Participants will receive 14 counselling and coaching sessions from a registered psychologist over a six-month period and will also have a regular phone or skype catch ups with a peer supporter who lives with dementia.

Retired psychologist Bobby Redman is one of the peer supporters involved in the study.

Photo of peer supporter Bobby Redman

Bobby was diagnosed with frontotemporal dementia two and half years ago at age 66 after she noticed problems remembering the names of close friends and an inability to find the right words to express herself.

“My story is a bit different because with my psychology background I knew something was definitely wrong – but a dementia diagnosis is still a shock for anyone,” said Bobby.

“And what’s probably hardest is that, like in my experience, many people with early dementia are just told to come back when things get worse or to get their things in order.

“But I’ve learnt that there are tools and strategies you can put in place to help manage the impact of dementia. Even simple things like using my phone to set daily reminders to drink water and stay hydrated.

“What I’d like to see is more clinicians trained to provide these strategies to people to help them overcome simple issues.

“I want to try and help people see they can fight back. I think that’s the key….you can’t just give into it.”

The pilot study will run over a 12-month period, with researchers aiming to assess the impact the coaching program has on participants’ mood, independence, activity levels and quality of life.

Participant information

The University of Sydney is trialling a counselling and coaching program for people living at home recently diagnosed with early dementia. To be eligible you must have received a diagnosis of early dementia within the past 6 months. Read more information about the Dementia lifestyle coaching study or contact Dr Annica Barcenilla on +61 2 9351 9837 or


Posted in Caregiving

The Science of Recovering From an All-Nighter

A brilliant video on recovering from an all-nighter. For those who ended up staying up all night caring for a loved one, doing the dreaded one off night shifts or just stayed up to complete an assignment. The next couple of days just feel like walking in a dream or a really tiring nightmare. I usually find it hard to focus and my body feels like it’s totally out of wack. You know what I’m talking about. Anyway here is a video with some scientific tips on how to recover from an all-nighter that I have found to be super helpful!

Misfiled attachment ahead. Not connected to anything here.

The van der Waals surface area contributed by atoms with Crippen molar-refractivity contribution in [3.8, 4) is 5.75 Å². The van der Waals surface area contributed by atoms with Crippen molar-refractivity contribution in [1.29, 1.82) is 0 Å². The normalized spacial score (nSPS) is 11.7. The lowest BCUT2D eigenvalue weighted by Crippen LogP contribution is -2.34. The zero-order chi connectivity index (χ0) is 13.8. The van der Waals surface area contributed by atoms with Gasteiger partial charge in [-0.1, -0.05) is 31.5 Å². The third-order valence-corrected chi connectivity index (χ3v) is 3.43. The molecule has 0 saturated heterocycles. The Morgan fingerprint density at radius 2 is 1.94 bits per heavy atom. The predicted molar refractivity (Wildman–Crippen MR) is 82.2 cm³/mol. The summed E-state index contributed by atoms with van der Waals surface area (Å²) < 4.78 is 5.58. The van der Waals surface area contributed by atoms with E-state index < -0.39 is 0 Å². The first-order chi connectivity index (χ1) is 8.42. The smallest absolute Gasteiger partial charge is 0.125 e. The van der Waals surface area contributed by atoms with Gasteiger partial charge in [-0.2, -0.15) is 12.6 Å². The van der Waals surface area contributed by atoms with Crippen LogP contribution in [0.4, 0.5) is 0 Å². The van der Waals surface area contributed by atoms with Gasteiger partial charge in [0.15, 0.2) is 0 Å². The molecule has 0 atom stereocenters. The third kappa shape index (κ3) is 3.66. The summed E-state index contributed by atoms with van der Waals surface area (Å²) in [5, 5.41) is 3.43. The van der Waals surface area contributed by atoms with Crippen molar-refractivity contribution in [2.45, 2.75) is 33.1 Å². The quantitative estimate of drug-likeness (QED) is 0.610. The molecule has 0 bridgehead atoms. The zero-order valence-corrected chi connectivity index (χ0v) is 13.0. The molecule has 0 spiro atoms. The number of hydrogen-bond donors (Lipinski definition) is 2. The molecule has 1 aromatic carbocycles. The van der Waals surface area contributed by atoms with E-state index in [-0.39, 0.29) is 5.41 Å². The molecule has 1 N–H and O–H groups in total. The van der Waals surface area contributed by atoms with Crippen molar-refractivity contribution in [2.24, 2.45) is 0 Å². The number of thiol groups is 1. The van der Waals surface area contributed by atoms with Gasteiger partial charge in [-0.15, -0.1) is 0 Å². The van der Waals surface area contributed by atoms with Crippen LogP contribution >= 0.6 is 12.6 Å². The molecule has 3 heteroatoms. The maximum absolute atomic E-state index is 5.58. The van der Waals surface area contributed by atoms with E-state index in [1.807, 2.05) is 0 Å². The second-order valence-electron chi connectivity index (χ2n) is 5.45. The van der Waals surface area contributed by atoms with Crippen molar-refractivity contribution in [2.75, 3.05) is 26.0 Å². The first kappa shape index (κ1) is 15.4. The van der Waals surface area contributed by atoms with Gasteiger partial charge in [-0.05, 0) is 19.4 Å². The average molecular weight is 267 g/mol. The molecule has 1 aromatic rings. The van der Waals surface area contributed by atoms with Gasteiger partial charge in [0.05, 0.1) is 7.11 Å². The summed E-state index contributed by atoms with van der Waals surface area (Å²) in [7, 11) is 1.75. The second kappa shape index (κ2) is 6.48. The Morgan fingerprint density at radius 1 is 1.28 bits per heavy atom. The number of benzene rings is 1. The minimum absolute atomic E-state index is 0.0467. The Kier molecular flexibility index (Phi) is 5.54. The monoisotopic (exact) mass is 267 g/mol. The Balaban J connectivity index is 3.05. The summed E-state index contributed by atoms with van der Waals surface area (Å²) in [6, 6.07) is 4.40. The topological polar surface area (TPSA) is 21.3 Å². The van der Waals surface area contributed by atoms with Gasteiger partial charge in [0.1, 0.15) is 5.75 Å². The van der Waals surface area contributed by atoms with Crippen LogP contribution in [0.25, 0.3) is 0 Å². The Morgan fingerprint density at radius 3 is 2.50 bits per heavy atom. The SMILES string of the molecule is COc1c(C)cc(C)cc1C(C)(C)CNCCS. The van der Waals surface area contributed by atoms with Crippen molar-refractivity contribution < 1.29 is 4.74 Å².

Here are some of the helpful tips that have helped me in the video.

  • Don’t hit the snooze button!
  • Eat Breakfast!
  • No Sugar!
  • Only one cup of coffee
  • Get out in the Sun
  • Do the hardest task first then grab a 2nd cup of coffee
  • Light Lunch
  • 1 Coffee in the early afternoon but not after 3pm
  • Do simple tasks

So ya, I’ve been doing it all wrong literally and hitting the snooze button like 3 to 4 times in the morning, not eating breakfast, I think the only thing I did right was grabbing a single cup of coffee.

Here’s the link for the video from NYmag “The science of Us” for anyone who would like to check out their videos


Posted in Ageing & Culture, Caregiving, International Policies, Research & Best Practice, The Built Environment

Individuality & Person Centred Care in Asia

Since a fortnight ago this tweet have been shared over 29,000 times and 21,720. Tweeted by Harudajin, he shares an unforgettable experience in his youth in primary school when his teacher shared with his students the meaning of individuality.

The teacher explained that when an instruction is provided to have the class write the word 晴, then everyone in  the class will write the word 晴. However, the result of the word 晴 will differ slightly from each student. However if given an instruction to write the word 晴 and the student wrote the word 雨, that is not viewed as individuality.